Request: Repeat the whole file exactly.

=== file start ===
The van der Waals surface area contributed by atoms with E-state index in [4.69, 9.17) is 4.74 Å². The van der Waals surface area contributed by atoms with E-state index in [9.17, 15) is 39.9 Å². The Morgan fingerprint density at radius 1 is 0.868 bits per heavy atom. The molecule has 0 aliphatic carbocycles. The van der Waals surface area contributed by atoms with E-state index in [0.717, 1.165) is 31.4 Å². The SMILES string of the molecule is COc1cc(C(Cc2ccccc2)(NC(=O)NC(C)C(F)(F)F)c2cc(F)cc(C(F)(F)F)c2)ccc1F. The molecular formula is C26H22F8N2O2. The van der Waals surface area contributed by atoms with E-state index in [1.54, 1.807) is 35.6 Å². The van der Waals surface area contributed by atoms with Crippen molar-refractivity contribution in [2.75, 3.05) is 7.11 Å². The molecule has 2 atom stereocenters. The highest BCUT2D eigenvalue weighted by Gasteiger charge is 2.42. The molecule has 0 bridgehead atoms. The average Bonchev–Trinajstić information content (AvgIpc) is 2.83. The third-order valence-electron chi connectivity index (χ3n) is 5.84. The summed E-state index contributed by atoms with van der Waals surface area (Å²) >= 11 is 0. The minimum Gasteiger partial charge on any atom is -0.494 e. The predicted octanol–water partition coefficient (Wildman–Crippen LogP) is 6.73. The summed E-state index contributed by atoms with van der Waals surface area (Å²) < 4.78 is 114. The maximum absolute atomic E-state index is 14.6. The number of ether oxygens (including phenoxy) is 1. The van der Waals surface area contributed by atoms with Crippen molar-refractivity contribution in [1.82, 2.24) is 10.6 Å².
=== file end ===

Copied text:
The van der Waals surface area contributed by atoms with E-state index in [4.69, 9.17) is 4.74 Å². The van der Waals surface area contributed by atoms with E-state index in [9.17, 15) is 39.9 Å². The Morgan fingerprint density at radius 1 is 0.868 bits per heavy atom. The molecule has 0 aliphatic carbocycles. The van der Waals surface area contributed by atoms with E-state index in [0.717, 1.165) is 31.4 Å². The SMILES string of the molecule is COc1cc(C(Cc2ccccc2)(NC(=O)NC(C)C(F)(F)F)c2cc(F)cc(C(F)(F)F)c2)ccc1F. The molecular formula is C26H22F8N2O2. The van der Waals surface area contributed by atoms with E-state index in [1.54, 1.807) is 35.6 Å². The van der Waals surface area contributed by atoms with Crippen molar-refractivity contribution in [2.75, 3.05) is 7.11 Å². The molecule has 2 atom stereocenters. The highest BCUT2D eigenvalue weighted by Gasteiger charge is 2.42. The molecule has 0 bridgehead atoms. The average Bonchev–Trinajstić information content (AvgIpc) is 2.83. The third-order valence-electron chi connectivity index (χ3n) is 5.84. The summed E-state index contributed by atoms with van der Waals surface area (Å²) >= 11 is 0. The minimum Gasteiger partial charge on any atom is -0.494 e. The predicted octanol–water partition coefficient (Wildman–Crippen LogP) is 6.73. The summed E-state index contributed by atoms with van der Waals surface area (Å²) < 4.78 is 114. The maximum absolute atomic E-state index is 14.6. The number of ether oxygens (including phenoxy) is 1. The van der Waals surface area contributed by atoms with Crippen molar-refractivity contribution in [1.82, 2.24) is 10.6 Å².